The detailed contents of the image forming optical system of the present invention shall be explained in the following. The formation of the optical system is similar to that of the conventional high resolution optical system shown in FIG. 1. In the conventional optical system, an annular filter having an action of only absorbing and reducing the 0th diffracted light is used but, in the optical system of the present invention, such filter absorbing the 0th diffracted light and giving a phase variation is used so as to give a higher resolution.

The reason therefor shall be explained in the following. In the optical system in FIG. 1, the intensity distribution I (v) of the object image can be given by the following formula (1):

I(v)=∫∫T(x1,X2)a(x1)a*(x2) exp [2πiv(x1 -x2)]dx1 dx2              (1)

In the above mentioned formula (1), a(x) represents an object spectrum, *represents a complex conjugate and T(x1,x2) is represented by the following formula (2).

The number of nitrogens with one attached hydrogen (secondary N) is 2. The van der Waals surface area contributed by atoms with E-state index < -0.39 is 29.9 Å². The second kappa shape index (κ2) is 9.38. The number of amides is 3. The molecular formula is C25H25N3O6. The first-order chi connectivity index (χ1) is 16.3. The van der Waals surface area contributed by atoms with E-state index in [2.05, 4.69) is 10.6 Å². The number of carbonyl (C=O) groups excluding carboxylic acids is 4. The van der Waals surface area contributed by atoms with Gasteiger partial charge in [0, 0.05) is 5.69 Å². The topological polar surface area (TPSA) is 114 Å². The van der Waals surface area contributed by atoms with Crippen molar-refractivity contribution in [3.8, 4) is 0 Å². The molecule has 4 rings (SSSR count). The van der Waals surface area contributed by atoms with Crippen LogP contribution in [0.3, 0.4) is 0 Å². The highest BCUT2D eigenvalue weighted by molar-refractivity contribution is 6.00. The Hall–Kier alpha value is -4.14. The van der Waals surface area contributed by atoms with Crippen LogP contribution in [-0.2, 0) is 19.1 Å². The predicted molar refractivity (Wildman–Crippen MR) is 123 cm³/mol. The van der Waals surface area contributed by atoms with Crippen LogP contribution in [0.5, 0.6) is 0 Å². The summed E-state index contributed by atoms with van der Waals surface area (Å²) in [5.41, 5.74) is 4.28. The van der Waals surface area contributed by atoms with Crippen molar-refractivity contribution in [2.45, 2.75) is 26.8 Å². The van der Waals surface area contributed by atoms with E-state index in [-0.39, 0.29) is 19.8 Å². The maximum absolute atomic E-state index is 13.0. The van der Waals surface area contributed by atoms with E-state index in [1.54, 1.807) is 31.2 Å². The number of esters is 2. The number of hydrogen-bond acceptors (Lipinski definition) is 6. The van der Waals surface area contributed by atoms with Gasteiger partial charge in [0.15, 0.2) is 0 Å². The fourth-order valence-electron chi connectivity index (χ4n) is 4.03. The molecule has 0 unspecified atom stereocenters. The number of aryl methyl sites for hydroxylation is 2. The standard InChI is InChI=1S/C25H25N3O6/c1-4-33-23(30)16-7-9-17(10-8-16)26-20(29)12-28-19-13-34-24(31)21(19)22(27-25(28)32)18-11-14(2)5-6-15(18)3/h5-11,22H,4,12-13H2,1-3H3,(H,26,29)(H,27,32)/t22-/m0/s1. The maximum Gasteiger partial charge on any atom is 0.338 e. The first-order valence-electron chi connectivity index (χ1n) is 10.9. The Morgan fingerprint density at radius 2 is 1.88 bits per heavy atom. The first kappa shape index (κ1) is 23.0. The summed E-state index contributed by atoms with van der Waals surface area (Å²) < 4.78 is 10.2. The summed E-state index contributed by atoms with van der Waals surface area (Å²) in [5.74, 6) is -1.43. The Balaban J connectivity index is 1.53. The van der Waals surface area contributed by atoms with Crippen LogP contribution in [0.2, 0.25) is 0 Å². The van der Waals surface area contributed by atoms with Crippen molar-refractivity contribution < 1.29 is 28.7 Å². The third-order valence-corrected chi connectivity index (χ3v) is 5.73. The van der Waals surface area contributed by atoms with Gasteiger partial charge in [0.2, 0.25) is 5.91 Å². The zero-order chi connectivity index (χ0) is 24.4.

T(x1,x2)=∫s(q)p(q+x1)p*(q+x2)dq   (2)

where s(q) represents a irradiance distribution of the annular stop and p(q) represents a pupil function of the objective. By the way, the characteristics of the annular filter are considered to be included in p(q).

In the above mentioned formulas (1) and (2), the two dimensional coordinate system is represented by a vector, the coordinates on the object and image plane are represented by diffraction units and the coordinates on the pupil are normalized so that the maximum radius may be 1.

Now, in considering the characteristics of the formula (1) in the spatial frequency range, if the formula (1) is Fourier-transformed, it will be of the following formula (3). By the way, the Fourier-transformed quantity shall be represented by attaching˜hereinafter.

I(x)=∫T(x'+x,x')a(x'+x)a*(x')dx'                      (3)

Here, if the object spectra have lines and are represented by the following formula (4).

a(x)=δ(x)+b(x)                                       (4)

where δ(x) represents a delta function, then, the formula (3) will be like the formula (5).

I(x)=T(x,0)δ(x)+b(x)T(x,0)+b*(-x)T(0,-x)+∫T(x'+x,x')b(x'+x)b*(x')dx'                                                       (5)

In case |b(x)| is small and |b(x)|2 <<|b(x)| in the above formula (5), the fourth term will be considered to be negligible and therefore the formula (5) will be like the following formula (6).

I(x)=T(x,0)δ(x)+b(x)T(x,0)+b*(-x)T(0,-x)             (6)